Ah, the boys in the boat! They sailed off without Him without a thought. We picture Jesus joined to these guys at the hip but it wasn’t that way. They didn’t seem to miss Him and were okay on their own. Has it ever occured to us how much of our Christian life we spend on our own and okay with that? By that I mean, just living on autopilot without a scrap of Christian thought or Kingdom sense shaping our day to day stuff. Like the boys in the boat, we can handle that on our own, can’t we? This certainly wasn’t a constant thing for them. We do need sabbath. But it can creep up on and overtake us.

The boat ride continues without Jesus showing up and the wind puts white on the water. But these guys (at least four of them) were pros; they rowed four more miles. They were in shape too. (Please note that this is not where Jesus calms the storm. That completely separate and unrelated incident can be found in Luke 8). Then Jesus comes walking on water and scares the fudge out of them as He passes near the boat. Jesus never, then or now, performs miracles just to show He can; no ego needs or esteem dificiencies drive Him to push the “show off” button. So what’s up? The disciples are scared until they know Who it is. John sets this apart as one of the “sign” miracles, things Jesus did uniquely recorded in John that underscore Jesus’ being divine. They welcome Him back into the boat; Jesus is back with the boys. The Son of Man is locked and loaded; the sabbath is done for now. It’s time to get back to that redemption thing. If there is a stillness of sabbath as part of our summer, the Lord who gave it will let us know when that season is over. Both He and we will be ready.

And just in case we’ve been too long at being okay without Jesus, we will always find Him conveniently just walking past and waiting for an invitation back into the boat. Even if He has to walk on water to do it.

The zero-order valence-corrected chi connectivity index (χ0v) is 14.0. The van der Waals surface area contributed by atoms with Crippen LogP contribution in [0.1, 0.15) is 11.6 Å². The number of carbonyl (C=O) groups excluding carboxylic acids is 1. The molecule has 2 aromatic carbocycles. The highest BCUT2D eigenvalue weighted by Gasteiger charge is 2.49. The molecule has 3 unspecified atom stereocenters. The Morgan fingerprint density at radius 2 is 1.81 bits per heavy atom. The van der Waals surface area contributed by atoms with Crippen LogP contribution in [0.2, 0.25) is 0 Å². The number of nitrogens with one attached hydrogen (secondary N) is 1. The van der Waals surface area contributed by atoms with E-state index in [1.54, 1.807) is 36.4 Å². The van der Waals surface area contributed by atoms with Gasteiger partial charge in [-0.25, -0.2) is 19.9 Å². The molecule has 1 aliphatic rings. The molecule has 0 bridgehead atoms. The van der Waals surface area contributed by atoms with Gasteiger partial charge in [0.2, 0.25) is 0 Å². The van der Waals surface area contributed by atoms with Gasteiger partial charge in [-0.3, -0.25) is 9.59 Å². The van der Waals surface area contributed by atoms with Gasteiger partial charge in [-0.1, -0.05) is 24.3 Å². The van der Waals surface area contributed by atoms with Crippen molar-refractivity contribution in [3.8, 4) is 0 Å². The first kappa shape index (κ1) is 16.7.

Prayer Point – While believing in Jesus, have we begun to be comfortable with more and more of our life slipping outside His gaze? Is something respectable or low key slowly siphoning time or energy away from Him or skewing our priorities without our feeling it? What might be decently nibbling at our passion?

Action Point – What will we do to have some guilt free sabbath this summer? What two or three books will we read just to feed ourselves and not for a talk later or to work on a problem? What person will we have a real conversation with just because they refresh us? Why stop at one? When will we get out away from all media and electronic stuff to be in woods or alongside water? Just to listen to God? Sabbath does NOT include eating a pint of Coldstone ice cream every day (maybe once a week, however).

If you think this might encourage a student or someone who loves them, then please share, subscribe, forward and tweet along with all the other social media stuff. If you’d like to see regular posts of geezeronhequad.com, then either subscribe or go to Facebook and ask to be part of something called Geezer 1. A sharp group of both students and those who love them – a sharp bunch of people. I feel smarter just sort of hanging with them. You coming on board will only make us better. Or you can just send a friend request to me (David Swartz).

Please return your seat to the upright position and give your infrared night vision goggles to the attendant at the rear as you leave. See you next post at geezeronthequad.com.